It is not necessary to recount the sins of Tiger Woods. That has already been done in ample supply. We all know what Tiger did … and with whom … and almost how many times. As he said himself, the temptations were easily available to him because of his fame and fortune, and he took “advantage” of them. The question is, of course, who took advantage of whom?

Nor do we need to jump on the anti-Toyota bandwagon because of their recent woes. I could be accused of a conflict of interest since I drive one of their vehicles. But it’s a 2000 model with almost 124,000 miles on it, and as far as I know was manufactured long before the problems with the accelerator, floor mats and brakes as well as lack-of-forthrightness issues that have come before public scrutiny of late.

But hold on to your hat, lean in closely and listen carefully. This is my take on the matter: Tiger and Toyota have the exact same problem, which would have been more ironic had it been Toyota, instead of Buick, that dumped Tiger as a spokesman. This occurred, of course, even before his peccadilloes came to light. Their problem is – Are you ready? – idolatry. Both made the bottom line their god, and in the process innocent people got hurt. In Tiger’s case, of course, it was his family. When it comes to Toyota, the damage is more obvious.

Tiger didn’t need a bigger bottom line, at least one that represents dollars, for he literally has money to burn. But his bulging wallet, not to mention his notoriety, gave him access to places and people he did not need to encounter. Toyota disregarded the welfare of its clients because of its desire to produce what they could pass off as quality vehicles and, as much as possible, do it on the cheap. In both cases, priorities were skewed, constituencies were disregarded and both discovered the truth in the maxim that says, “Be sure your sins will find you out.”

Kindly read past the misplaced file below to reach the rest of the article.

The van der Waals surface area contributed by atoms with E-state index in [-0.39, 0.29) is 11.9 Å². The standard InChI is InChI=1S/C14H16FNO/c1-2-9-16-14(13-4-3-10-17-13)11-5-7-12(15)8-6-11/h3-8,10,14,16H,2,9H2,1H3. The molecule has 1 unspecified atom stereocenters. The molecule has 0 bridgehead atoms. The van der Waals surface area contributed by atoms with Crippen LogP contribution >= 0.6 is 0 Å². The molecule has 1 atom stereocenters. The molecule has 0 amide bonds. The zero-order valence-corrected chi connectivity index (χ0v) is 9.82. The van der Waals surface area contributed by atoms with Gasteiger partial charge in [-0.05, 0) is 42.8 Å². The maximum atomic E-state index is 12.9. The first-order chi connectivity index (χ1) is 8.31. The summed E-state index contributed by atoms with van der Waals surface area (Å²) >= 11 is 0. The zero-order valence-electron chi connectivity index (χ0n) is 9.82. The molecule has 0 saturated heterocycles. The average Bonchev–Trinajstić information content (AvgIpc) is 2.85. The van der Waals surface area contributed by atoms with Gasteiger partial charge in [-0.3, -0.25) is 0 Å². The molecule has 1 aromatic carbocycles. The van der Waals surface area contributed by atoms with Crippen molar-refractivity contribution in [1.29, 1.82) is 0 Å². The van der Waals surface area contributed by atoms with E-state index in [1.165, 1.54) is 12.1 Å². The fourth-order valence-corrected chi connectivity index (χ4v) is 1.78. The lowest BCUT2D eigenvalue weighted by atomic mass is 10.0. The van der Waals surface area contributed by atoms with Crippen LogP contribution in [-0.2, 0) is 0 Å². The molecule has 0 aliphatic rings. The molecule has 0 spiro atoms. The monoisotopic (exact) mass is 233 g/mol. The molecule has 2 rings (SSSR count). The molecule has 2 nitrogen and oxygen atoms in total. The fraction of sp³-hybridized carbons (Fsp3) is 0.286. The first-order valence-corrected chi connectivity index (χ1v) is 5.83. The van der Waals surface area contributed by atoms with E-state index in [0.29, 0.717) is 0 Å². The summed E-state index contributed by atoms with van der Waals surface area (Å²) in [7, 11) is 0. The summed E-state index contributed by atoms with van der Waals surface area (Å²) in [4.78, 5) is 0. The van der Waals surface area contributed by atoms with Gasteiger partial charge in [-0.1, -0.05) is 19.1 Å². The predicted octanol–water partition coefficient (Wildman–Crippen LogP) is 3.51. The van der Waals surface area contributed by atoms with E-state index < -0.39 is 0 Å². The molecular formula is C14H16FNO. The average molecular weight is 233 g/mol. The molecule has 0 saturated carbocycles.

And both have now issued public “apologies.” I put “apologies” in quotation marks because cynics will suggest they weren’t sincere. Whether that is true must be left up to Tiger and Mr. Toyoda, the chairman of Toyota. Tiger’s body language was wooden, as if he would have rather been anywhere else but standing in front of that camera with a microphone in his face. And I’m sure that was the case. However, he still called the shots, limiting his audience to selected supporters and not taking questions.

Mr. Toyoda was very emotional in his public outing, but we are told that it is a part of Japanese custom for one in his unfortunate position to exhibit that kind of behavior. In other words, it is expected in order not to lose any more face than is already the case.

What are we to make of this? It’s simple. We must learn from it. To focus on the one true God keeps our vision cast beyond ourselves and our immediate needs. And it helps us when it comes to our worship in making sure that the God to whom we give our allegiance has nothing to do with instant desires. In the meantime, let’s hope that both Tiger and Toyota can find some redemption. After all, we do believe in grace, do we not?

Randy Hyde is pastor of Pulaski Heights Baptist Church in Little Rock, Ark.

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